(click the title to see the original video)
Look around everywhere you turn is heartache
It's everywhere that you go (look around)
You try everything you can to escape
The pain of life that you know (life that you know)
When all else fails and you long to be
Something better than you are today
I know a place where you can get away
It's called a dance floor, and here's what it's for, so
Come on, vogue
Let your body move to the music (move to the music)
Hey, hey, hey
Come on, vogue
Let your body go with the flow (go with the flow)
You know you can do it
All you need is your own imagination
So use it that's what it's for (that's what it's for)
Go inside, for your finest inspiration
Your dreams will open the door (open up the door)
It makes no difference if you're black or white
If you're a boy or a girl
If the music's pumping it will give you new life
You're a superstar, yes, that's what you are, you know it
Beauty's where you find it
Not just where you bump and grind it
Soul is in the musical
That's where I feel so beautiful
Magical, life's a ball
So get up on the dance floor
Come on let's Vogue.
The video reminded me of the old movies I watched with my parents. Except, these weren't movie stars. They were dancers of different shapes, colors, and sizes. Also, the men and women had an androgynous quality. A beautiful mix of feminine and masculine.
Over the years Madonna has re-invented her performance of Vogue. She has done everything from a Marie Antoinette theme, Thai influences, and even an Egyptian extravaganza for the Super Bowl. All the while, the through line of this song, no matter how performed, is to celebrate your own personal stardom.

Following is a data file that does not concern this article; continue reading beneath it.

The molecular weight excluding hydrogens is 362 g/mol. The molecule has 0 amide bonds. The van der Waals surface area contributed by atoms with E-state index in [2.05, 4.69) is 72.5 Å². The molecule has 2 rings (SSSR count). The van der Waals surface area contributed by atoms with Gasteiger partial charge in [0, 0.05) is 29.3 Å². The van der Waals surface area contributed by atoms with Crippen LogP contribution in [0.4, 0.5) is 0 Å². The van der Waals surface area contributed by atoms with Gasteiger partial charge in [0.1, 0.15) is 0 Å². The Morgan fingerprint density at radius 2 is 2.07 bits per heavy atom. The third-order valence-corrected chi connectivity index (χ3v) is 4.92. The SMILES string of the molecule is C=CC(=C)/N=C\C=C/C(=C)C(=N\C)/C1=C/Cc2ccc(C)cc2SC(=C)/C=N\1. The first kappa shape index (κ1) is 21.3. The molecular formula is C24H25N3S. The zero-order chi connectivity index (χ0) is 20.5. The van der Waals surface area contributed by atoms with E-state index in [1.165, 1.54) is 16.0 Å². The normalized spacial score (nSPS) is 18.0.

There are a couple of videos that stick out in my mind of young men, who were inspired by Madonna's Vogue, to let their star shine. I see these as expressions of pure joy and not as a target for ridicule.
One is of this 9 year old boy.
The other is this young man and his Madonna themed Bar Mitzvah.
(To hear Shaun's story on how posting this video on Youtube changed his life go to the Moth.)
Vogueing actually came from the ballroom days in the tradition of Paris is Burning. Rupaul came up through the club kid circuit in New York during the 80s, and his style is definitely influenced by those experiences. Ru says, "You are born naked, and the rest is drag."
I admire the drag queens. They were the pioneers in the Gay Rights Movement in America.
Rupaul also says, "If you can't love yourself, how the hell you gonna love somebody else?" I love how Ru tries to be a positive influence on so many folks that have been disenfranchised. He encourages them to find their own power in what the society at large may have once frowned upon. For example, being a Sissy.
Rupaul's latest song is titled, "Sissy that Walk". Here are the lyrics to the chorus.
And if I fly, or if I fall,
Least I can say I gave it all,
And if I fly, or if I fall,
I'm on my way, I'm on my way
Fly, fly, fly!
And so on this celebration of the Pride Movement in America, I want to remember those who have fallen, and those who are flying. Thanks to Madonna and Rupaul for encouraging their fans to live their life proudly and to the fullest.
And to Mom and Dad thanks for letting me be a Sissy.
Now Sissy that walk!